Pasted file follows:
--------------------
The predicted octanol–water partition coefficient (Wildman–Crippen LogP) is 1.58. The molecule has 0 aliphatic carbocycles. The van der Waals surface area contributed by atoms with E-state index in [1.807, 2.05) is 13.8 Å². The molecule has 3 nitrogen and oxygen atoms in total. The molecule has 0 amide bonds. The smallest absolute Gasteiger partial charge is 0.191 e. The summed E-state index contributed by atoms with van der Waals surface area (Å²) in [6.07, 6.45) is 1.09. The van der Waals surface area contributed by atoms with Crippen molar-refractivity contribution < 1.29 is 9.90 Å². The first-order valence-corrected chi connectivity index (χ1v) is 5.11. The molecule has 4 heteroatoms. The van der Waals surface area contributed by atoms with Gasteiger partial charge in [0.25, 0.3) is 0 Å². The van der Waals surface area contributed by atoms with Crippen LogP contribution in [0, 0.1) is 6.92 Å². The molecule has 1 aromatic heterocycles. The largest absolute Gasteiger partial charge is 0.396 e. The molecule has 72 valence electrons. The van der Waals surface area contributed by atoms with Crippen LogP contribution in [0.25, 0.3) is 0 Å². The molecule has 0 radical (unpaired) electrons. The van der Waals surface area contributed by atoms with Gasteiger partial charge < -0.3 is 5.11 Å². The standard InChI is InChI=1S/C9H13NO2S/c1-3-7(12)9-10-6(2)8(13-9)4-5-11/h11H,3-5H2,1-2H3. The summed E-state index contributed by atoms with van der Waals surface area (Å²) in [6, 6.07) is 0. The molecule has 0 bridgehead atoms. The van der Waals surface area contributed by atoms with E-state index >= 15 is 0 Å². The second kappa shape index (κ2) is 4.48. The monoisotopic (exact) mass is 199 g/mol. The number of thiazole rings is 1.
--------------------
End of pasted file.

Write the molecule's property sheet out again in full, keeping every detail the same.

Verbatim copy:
The predicted octanol–water partition coefficient (Wildman–Crippen LogP) is 1.58. The molecule has 0 aliphatic carbocycles. The van der Waals surface area contributed by atoms with E-state index in [1.807, 2.05) is 13.8 Å². The molecule has 3 nitrogen and oxygen atoms in total. The molecule has 0 amide bonds. The smallest absolute Gasteiger partial charge is 0.191 e. The summed E-state index contributed by atoms with van der Waals surface area (Å²) in [6.07, 6.45) is 1.09. The van der Waals surface area contributed by atoms with Crippen molar-refractivity contribution < 1.29 is 9.90 Å². The first-order valence-corrected chi connectivity index (χ1v) is 5.11. The molecule has 4 heteroatoms. The van der Waals surface area contributed by atoms with Gasteiger partial charge in [0.25, 0.3) is 0 Å². The van der Waals surface area contributed by atoms with Crippen LogP contribution in [0, 0.1) is 6.92 Å². The molecule has 1 aromatic heterocycles. The largest absolute Gasteiger partial charge is 0.396 e. The molecule has 72 valence electrons. The van der Waals surface area contributed by atoms with Crippen LogP contribution in [0.25, 0.3) is 0 Å². The molecule has 0 radical (unpaired) electrons. The van der Waals surface area contributed by atoms with Gasteiger partial charge < -0.3 is 5.11 Å². The standard InChI is InChI=1S/C9H13NO2S/c1-3-7(12)9-10-6(2)8(13-9)4-5-11/h11H,3-5H2,1-2H3. The summed E-state index contributed by atoms with van der Waals surface area (Å²) in [6, 6.07) is 0. The molecule has 0 bridgehead atoms. The van der Waals surface area contributed by atoms with E-state index >= 15 is 0 Å². The second kappa shape index (κ2) is 4.48. The monoisotopic (exact) mass is 199 g/mol. The number of thiazole rings is 1.